March 24 is “Equal Pay Day,” the symbolic date that represents how far into 2021 the average American woman has to work to match what her male counterpart made in 2020 alone.
But not for those in women’s sports. For many female athletes, the figurative “Equal Pay Day” is years away.
On Wednesday, in front of the House Committee on Oversight and Reform, U.S. soccer star Megan Rapinoe testified that “there is no level of status, accomplishments, or power that will protect you from the clutches of inequity.”
We have filled stadiums, we’ve broken viewing records, and sold out jerseys – all popular metrics by which we are judged. And yet, despite all of this, we’re still paid less than our male counterparts. For each trophy, of which there are many, for each win, for each tie, for each time we play, [we are paid] less.
In fact, instead of lobbying with the women’s team in our efforts for equal pay and equality in general, the U.S. Soccer Federation has continually lobbied against our efforts, and the efforts of millions of people marginalized by gender in the United States. And if it can happen to us, and it can happen to me – with the brightest light shining on us at all times – it can, and it does, happen to every person who is marginalized by gender.
During the hearing, Republican Representative Scott Franklin of Florida attempted to get Rapinoe’s support for the current anti-trans bills that more than 20 states are currently considering.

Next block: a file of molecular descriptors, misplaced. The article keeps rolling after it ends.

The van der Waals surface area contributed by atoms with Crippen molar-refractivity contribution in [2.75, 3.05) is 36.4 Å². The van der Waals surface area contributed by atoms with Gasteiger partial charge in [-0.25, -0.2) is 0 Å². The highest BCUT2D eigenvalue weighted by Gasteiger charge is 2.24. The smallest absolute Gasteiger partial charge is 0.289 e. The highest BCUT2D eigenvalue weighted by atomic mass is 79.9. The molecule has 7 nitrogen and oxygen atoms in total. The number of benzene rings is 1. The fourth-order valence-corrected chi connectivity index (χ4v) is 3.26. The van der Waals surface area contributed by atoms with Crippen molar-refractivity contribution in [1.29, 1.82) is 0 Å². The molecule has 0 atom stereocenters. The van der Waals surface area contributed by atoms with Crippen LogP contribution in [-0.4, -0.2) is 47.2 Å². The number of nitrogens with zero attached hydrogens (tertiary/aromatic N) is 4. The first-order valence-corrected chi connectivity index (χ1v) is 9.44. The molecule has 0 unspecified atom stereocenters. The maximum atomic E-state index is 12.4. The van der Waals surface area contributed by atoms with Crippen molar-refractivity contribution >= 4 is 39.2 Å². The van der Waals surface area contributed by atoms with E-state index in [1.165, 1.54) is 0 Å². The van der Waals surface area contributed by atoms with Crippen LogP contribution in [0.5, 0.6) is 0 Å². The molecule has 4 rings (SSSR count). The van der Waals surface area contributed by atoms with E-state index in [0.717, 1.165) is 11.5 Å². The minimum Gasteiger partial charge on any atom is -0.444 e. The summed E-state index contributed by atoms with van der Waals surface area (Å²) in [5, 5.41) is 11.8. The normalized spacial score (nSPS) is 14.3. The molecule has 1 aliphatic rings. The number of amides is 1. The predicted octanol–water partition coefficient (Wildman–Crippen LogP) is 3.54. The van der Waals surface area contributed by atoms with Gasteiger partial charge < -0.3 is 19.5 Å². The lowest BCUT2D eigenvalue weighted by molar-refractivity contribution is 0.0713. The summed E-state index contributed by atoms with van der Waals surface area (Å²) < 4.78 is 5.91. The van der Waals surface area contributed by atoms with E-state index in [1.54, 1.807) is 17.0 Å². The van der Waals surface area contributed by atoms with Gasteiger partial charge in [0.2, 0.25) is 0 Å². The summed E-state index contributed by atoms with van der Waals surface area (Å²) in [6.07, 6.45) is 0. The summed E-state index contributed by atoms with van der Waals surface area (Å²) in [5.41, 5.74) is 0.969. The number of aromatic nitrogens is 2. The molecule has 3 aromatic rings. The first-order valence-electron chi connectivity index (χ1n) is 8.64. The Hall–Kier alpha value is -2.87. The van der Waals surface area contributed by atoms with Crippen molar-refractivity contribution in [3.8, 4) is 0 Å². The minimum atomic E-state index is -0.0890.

“As a member of the LGBTQ community, I firmly stand with the trans family and that whole community,” Rapinoe responded. “And as someone who has played sports with someone who is trans I can assure you all is well, nothing is spontaneously combusting.”
[READ MORE: In these sports, ‘Equal Pay Day’ is years away]
Later in the day, Rapinoe and teammate Midge Purce were invited to the White House to discuss the USWNT’s equal pay lawsuit with President Joe Biden and First Lady Dr. Jill Biden.
“Doesn’t matter if you’re an electrician, an accountant or part of the best damn soccer team in the world,” President Biden said. “The pay gap is real. And this team is living proof that you can be the very best at what you do and still have to fight for equal pay.”
Purce used her moment at the podium to highlight the perpetual underinvestment in women’s sports, saying, “You would never expect a flower to bloom without water. But women in sport – who have been denied water, sunlight, and soil – are somehow expected to blossom.”
Megan Rapinoe & Midge Purce visited the White House today for Equal Pay Day but the women of the USWNT have been speaking up about pay inequity for years.@mPinoe @100Purcent | #EqualPayDay2021 pic.twitter.com/JAXf7c1RJa
— On Her Turf (@OnHerTurf) March 24, 2021
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